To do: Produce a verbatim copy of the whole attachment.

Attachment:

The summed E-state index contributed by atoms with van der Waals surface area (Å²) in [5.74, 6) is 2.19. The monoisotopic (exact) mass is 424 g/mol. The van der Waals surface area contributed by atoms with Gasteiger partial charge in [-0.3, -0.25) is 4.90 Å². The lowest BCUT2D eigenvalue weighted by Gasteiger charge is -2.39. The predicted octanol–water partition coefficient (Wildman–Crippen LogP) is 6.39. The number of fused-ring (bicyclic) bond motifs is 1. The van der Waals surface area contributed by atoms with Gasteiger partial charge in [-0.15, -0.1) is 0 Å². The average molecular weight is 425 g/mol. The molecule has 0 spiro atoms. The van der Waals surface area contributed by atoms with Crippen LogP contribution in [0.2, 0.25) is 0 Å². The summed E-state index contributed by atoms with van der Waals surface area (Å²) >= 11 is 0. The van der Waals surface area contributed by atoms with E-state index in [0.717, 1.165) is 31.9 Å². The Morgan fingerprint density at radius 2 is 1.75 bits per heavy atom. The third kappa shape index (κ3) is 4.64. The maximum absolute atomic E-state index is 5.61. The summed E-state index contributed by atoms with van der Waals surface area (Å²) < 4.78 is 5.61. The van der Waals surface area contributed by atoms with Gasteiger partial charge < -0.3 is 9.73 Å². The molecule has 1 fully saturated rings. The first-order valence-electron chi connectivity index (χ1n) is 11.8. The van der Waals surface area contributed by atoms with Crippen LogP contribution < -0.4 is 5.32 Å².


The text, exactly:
The summed E-state index contributed by atoms with van der Waals surface area (Å²) in [5.74, 6) is 2.19. The monoisotopic (exact) mass is 424 g/mol. The van der Waals surface area contributed by atoms with Gasteiger partial charge in [-0.3, -0.25) is 4.90 Å². The lowest BCUT2D eigenvalue weighted by Gasteiger charge is -2.39. The predicted octanol–water partition coefficient (Wildman–Crippen LogP) is 6.39. The number of fused-ring (bicyclic) bond motifs is 1. The van der Waals surface area contributed by atoms with Gasteiger partial charge in [-0.15, -0.1) is 0 Å². The average molecular weight is 425 g/mol. The molecule has 0 spiro atoms. The van der Waals surface area contributed by atoms with Crippen LogP contribution in [0.2, 0.25) is 0 Å². The summed E-state index contributed by atoms with van der Waals surface area (Å²) >= 11 is 0. The van der Waals surface area contributed by atoms with E-state index in [0.717, 1.165) is 31.9 Å². The Morgan fingerprint density at radius 2 is 1.75 bits per heavy atom. The third kappa shape index (κ3) is 4.64. The maximum absolute atomic E-state index is 5.61. The summed E-state index contributed by atoms with van der Waals surface area (Å²) < 4.78 is 5.61. The van der Waals surface area contributed by atoms with Gasteiger partial charge < -0.3 is 9.73 Å². The molecule has 1 fully saturated rings. The first-order valence-electron chi connectivity index (χ1n) is 11.8. The van der Waals surface area contributed by atoms with Crippen LogP contribution < -0.4 is 5.32 Å².